6. Project Based Weblog
This is a very effective way of keeping track of project progress. With such a Weblog in use, it is very easy for a project manager to see what his team is up to at any given moment. Microsoft’s new SharePoint Team Services (STS) is a workgroup-based or project-based intranet server that uses the idea of project-based Weblogs as a feature of the product. The strength of project-based Weblogs is a sense of importance of a fellow team member’s information.
Using Weblogs to Their Full Potential
Weblogs can be used as a means of communication with one blogger commenting and referencing another Weblog they have read. This could spawn a discussion across several different Weblogs on a topic. Weblogs can be used as filters with smart bloggers placing links and comments about the linked site. This way, the reader can assimilate much more information than they would be able to on their own. Using Weblogs as knowledge logs is of a huge benefit in an e-learning capacity (as described above). Finally, the project-based Weblog can help all types of projects, whether it be a software project or a journalism project.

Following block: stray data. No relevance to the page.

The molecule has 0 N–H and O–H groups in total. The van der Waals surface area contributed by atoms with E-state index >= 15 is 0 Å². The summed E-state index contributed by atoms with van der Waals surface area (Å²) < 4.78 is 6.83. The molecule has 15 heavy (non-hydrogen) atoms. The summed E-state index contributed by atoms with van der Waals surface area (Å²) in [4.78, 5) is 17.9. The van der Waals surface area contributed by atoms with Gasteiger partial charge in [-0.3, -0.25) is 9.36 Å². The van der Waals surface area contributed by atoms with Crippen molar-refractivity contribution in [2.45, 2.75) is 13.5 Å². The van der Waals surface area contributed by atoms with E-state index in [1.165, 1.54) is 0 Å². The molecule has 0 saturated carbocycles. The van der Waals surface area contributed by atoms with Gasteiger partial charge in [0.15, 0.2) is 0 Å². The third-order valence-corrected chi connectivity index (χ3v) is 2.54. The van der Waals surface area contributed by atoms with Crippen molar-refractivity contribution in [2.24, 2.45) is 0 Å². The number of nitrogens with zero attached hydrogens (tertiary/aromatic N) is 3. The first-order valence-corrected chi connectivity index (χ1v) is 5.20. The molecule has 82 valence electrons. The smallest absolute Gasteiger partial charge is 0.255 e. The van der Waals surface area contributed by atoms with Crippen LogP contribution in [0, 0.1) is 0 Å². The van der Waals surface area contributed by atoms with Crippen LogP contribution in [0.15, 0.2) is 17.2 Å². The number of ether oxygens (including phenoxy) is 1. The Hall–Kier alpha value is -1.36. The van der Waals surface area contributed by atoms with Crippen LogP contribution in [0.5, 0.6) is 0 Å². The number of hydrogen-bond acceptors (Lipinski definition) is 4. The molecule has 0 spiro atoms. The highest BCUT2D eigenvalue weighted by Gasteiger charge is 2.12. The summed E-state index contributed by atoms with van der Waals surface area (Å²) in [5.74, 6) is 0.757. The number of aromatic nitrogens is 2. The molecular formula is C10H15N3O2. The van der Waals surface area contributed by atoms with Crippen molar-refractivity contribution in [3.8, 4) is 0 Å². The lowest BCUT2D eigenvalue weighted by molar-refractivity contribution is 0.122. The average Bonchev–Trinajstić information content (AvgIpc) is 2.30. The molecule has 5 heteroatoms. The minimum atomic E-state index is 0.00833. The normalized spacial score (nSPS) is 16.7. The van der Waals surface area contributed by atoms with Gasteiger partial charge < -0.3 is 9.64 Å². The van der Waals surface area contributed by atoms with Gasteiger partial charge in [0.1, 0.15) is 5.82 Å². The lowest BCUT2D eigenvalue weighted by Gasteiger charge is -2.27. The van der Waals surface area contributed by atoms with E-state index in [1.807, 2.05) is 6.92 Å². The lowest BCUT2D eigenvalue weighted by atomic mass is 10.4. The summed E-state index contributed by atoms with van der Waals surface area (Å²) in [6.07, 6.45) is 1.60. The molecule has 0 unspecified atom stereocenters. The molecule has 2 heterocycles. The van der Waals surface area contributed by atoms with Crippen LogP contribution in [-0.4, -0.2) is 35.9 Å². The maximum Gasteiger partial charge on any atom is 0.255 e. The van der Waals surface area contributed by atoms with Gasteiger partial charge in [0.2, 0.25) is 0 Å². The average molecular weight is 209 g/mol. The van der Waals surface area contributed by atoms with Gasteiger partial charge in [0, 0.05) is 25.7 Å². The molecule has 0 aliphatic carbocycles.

How Weblogs Work
There is a breed of an XML (Extensible Markup Language) called RSS, which is an XML with a defined vocabulary, specifically designed for Weblogs. RSS has all the features of an XML. RSS is an acronym for “RDF Site Summary,” “Really Simple Syndication” and “Rich Site Summary,” but they all mean the same thing. RSS is the basis for this content distribution service. It allows sharing of content between sites.
Some Examples of RSS Based Weblogs
There are three classes of generally available Weblog feed readers:
1. PC-based aggregators, such as NewsGator or NetNewsWire.
2. Web-based aggregators, such as Bloglines or live.com.
3. Browser-based aggregators, such as Internet Explorer or Firefox.
Why Do We Create/Read Weblogs?
Having a Weblog means that you have presence on the Internet. It means you are not just an idle surfer. It is so easy to set up a simple Weblog these days, that more and more people are doing it, for the simple reason that they want to make their presence known. From the beginning, the Web has been about individuals creating their own media, from pictures of their cats to in-depth essays. People say things on their Weblog or Web page that they might not say in public.